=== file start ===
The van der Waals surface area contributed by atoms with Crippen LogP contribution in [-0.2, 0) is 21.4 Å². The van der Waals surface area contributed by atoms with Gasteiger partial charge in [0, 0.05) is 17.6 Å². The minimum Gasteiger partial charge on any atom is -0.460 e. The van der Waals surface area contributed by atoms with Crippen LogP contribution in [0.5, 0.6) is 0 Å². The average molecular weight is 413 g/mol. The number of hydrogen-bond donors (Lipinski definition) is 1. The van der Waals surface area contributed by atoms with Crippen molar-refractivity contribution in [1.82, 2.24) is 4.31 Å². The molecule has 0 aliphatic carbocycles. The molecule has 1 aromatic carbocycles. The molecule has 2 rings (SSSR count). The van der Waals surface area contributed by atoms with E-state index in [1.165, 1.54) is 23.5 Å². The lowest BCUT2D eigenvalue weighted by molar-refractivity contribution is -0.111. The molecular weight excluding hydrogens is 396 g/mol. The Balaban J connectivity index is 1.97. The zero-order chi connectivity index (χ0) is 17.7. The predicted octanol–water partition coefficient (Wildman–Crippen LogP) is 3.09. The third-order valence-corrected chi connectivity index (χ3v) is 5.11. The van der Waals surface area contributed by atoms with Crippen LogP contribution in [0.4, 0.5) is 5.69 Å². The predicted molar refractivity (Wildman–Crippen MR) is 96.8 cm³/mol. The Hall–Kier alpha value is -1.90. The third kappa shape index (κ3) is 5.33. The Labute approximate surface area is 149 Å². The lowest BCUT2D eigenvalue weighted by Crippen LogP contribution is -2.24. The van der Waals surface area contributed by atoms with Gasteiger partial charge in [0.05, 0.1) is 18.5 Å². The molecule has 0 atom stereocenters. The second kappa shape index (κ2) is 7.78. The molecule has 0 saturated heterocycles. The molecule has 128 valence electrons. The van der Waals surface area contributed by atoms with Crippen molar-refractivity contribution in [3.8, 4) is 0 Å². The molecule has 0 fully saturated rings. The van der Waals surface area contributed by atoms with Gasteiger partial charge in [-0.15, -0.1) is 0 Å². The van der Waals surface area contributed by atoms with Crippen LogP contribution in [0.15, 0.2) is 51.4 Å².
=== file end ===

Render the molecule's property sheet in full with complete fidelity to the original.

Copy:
The van der Waals surface area contributed by atoms with Crippen LogP contribution in [-0.2, 0) is 21.4 Å². The van der Waals surface area contributed by atoms with Gasteiger partial charge in [0, 0.05) is 17.6 Å². The minimum Gasteiger partial charge on any atom is -0.460 e. The van der Waals surface area contributed by atoms with Crippen LogP contribution in [0.5, 0.6) is 0 Å². The average molecular weight is 413 g/mol. The number of hydrogen-bond donors (Lipinski definition) is 1. The van der Waals surface area contributed by atoms with Crippen molar-refractivity contribution in [1.82, 2.24) is 4.31 Å². The molecule has 0 aliphatic carbocycles. The molecule has 1 aromatic carbocycles. The molecule has 2 rings (SSSR count). The van der Waals surface area contributed by atoms with E-state index in [1.165, 1.54) is 23.5 Å². The lowest BCUT2D eigenvalue weighted by molar-refractivity contribution is -0.111. The molecular weight excluding hydrogens is 396 g/mol. The Balaban J connectivity index is 1.97. The zero-order chi connectivity index (χ0) is 17.7. The predicted octanol–water partition coefficient (Wildman–Crippen LogP) is 3.09. The third-order valence-corrected chi connectivity index (χ3v) is 5.11. The van der Waals surface area contributed by atoms with Crippen LogP contribution in [0.4, 0.5) is 5.69 Å². The predicted molar refractivity (Wildman–Crippen MR) is 96.8 cm³/mol. The Hall–Kier alpha value is -1.90. The third kappa shape index (κ3) is 5.33. The Labute approximate surface area is 149 Å². The lowest BCUT2D eigenvalue weighted by Crippen LogP contribution is -2.24. The van der Waals surface area contributed by atoms with Gasteiger partial charge in [0.05, 0.1) is 18.5 Å². The molecule has 0 atom stereocenters. The second kappa shape index (κ2) is 7.78. The molecule has 0 saturated heterocycles. The molecule has 128 valence electrons. The van der Waals surface area contributed by atoms with Crippen molar-refractivity contribution in [3.8, 4) is 0 Å². The molecule has 0 fully saturated rings. The van der Waals surface area contributed by atoms with Gasteiger partial charge in [-0.15, -0.1) is 0 Å². The van der Waals surface area contributed by atoms with Crippen LogP contribution in [0.15, 0.2) is 51.4 Å².